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Audi Q5 Review

Find out more about the Audi Q5 in the latest Motors.co.uk Review

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6
Out of 10
Average Price £28,543
Model Review

First unveiled at the Beijing Auto Show in 2008, the Q5 was the second SUV brought the market by Audi and was a smaller companion to the large Q7.

Audi has since unveiled the small Q3 and even smaller Q2, making the Q5 the mid-range model in the German brand’s SUV line-up.

As with other Audi models, the Q5 comes with a sportier sibling – the SQ5 – which adds more dynamic performance, suspension and more aggressive capabilities, although for an SUV this can sometimes make it a bit too unwieldy if not done correctly.

Following a facelift in 2012, the second generation Q5 was released in early 2017 that offered an altered design, smaller engine line-up and further refined driving feel.

Latest Model

As one of the more sought-after SUVs on the market, the German brand had to re-invent the Q5 to keep up with rivals such as the Jaguar F-Pace, Mercedes-Benz GLC and BMW X3, and although the build quality is better and very Audi-like, it looks rather similar to first generation.

After a mini diet, the new Q5 has lost 90kg compared to the previous model after it was switched to the MLB Evo base and is based on the larger Q7 and A4 saloon.

The engine line-up has been slimmed down also, with the Q5 now coming with the choice of either a 187bhp 2.0-litre diesel or a 2.0-litre petrol producing 248bhp.

New technological features are now available to bring it up to date and both drivetrains come with the quattro all-wheel drive system and a seven-speed S tronic semi-automatic gearbox.

Value for money

To compete with other medium luxury SUVs, Audi has fitted the base Q5 with the lots of standard features to appeal to its customers and keep it in the higher echelons of the sector. The Q5 comes with leather seats, heated front seats, multi-function leather steering wheel, MMI infotainment system with a seven-inch screen and control wheel, power-operated tailgate and cruise control with speed limiter.

Also added is Audi’s parking system plus and pre-sense city, as well as quattro all-wheel drive, comfort dynamic suspension and LED daytime running lights. The £37,240 starting price is competitive against its market rivals.

As the latest generation has only recently been released, only top spec first generation models can outstrip the new Q5 on both price and accessories. A 2015 Q5 with top spec S line trim is available for £34,992 and with it you get 20-inch alloys, nappa leather seats with S line embossing, black styling pack, three-zone air conditioning, heated front seats, technology pack, satellite navigation and three-spoke multi-function steering wheel, with plenty of other additions aside.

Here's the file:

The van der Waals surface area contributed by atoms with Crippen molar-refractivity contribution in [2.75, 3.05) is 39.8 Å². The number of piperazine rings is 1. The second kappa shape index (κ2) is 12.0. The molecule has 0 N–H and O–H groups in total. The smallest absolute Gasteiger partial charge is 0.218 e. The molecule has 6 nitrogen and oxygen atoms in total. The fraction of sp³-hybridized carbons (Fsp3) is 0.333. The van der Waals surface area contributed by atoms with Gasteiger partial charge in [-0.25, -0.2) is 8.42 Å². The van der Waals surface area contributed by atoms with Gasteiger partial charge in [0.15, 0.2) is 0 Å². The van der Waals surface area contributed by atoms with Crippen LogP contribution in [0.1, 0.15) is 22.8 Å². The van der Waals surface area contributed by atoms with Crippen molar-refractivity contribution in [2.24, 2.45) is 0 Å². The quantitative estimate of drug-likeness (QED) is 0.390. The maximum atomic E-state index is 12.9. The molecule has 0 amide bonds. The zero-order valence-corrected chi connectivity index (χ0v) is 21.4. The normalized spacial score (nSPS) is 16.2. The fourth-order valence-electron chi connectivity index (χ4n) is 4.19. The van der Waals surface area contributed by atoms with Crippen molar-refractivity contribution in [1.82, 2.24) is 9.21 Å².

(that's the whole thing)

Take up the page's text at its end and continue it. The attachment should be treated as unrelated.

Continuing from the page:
With 16,242 miles on the odometer, this example clearly has a lot to offer and as it is £2,500 cheaper than a new base model, it is worth looking on the used market for suitable.

Looks and image

The Q5 offers a high-level of driving appeal, as comes with the badge recognition of any Audi. Looks are simple, but generally the Q5 remains a striking car.

The ride is comfortable enough but in some circumstances the Q5 doesn’t feel as exciting and as composed as the Mercedes GLC, which for keen drivers can be a turn off. The optional air suspension does improve the overall quality of the drive but doesn’t make it up to the GLC’s level. The steering is direct enough but fails to provide enough feedback from the front wheels and can feel very numb.

The quattro all-wheel drive will give plenty of grip and good traction off-road, with this ability being aided by the adaptive air suspension that can raise the ride height and protect the underside of the car. Body roll is kept in check with the more conventional suspension set-ups, but with the air suspension you should watch out which mode you’re in to contain it.

As standard, the Q5 comes with comfort dynamic suspension that performs well along most roads, although can feel unsettled along well-worn surfaces and over cracks. With the S line comes sport suspension and despite improving some of the performance, it is more uncomfortable – especially with bigger rims – and doesn’t quite provide the same ride as the comfort dynamic suspension.

The interior space for passengers is excellent and that is paired with the supportive leather seats, which include lumbar alteration settings for the front set. Although there are three places for passengers in the back, it will be a squeeze to fit them all across the back.

Space and practicality

As Audi has made the car lighter but larger, there is more space on offer and the interior has been designed cleverly to optimise that space accordingly. The three rear seats can drop individually in a 40/20/40 layout to create 1,550 litres of storage with a mostly flat floor. With the rear seats up the 540-litre boot is of a reasonable size, but others in the sector will provide marginally more space.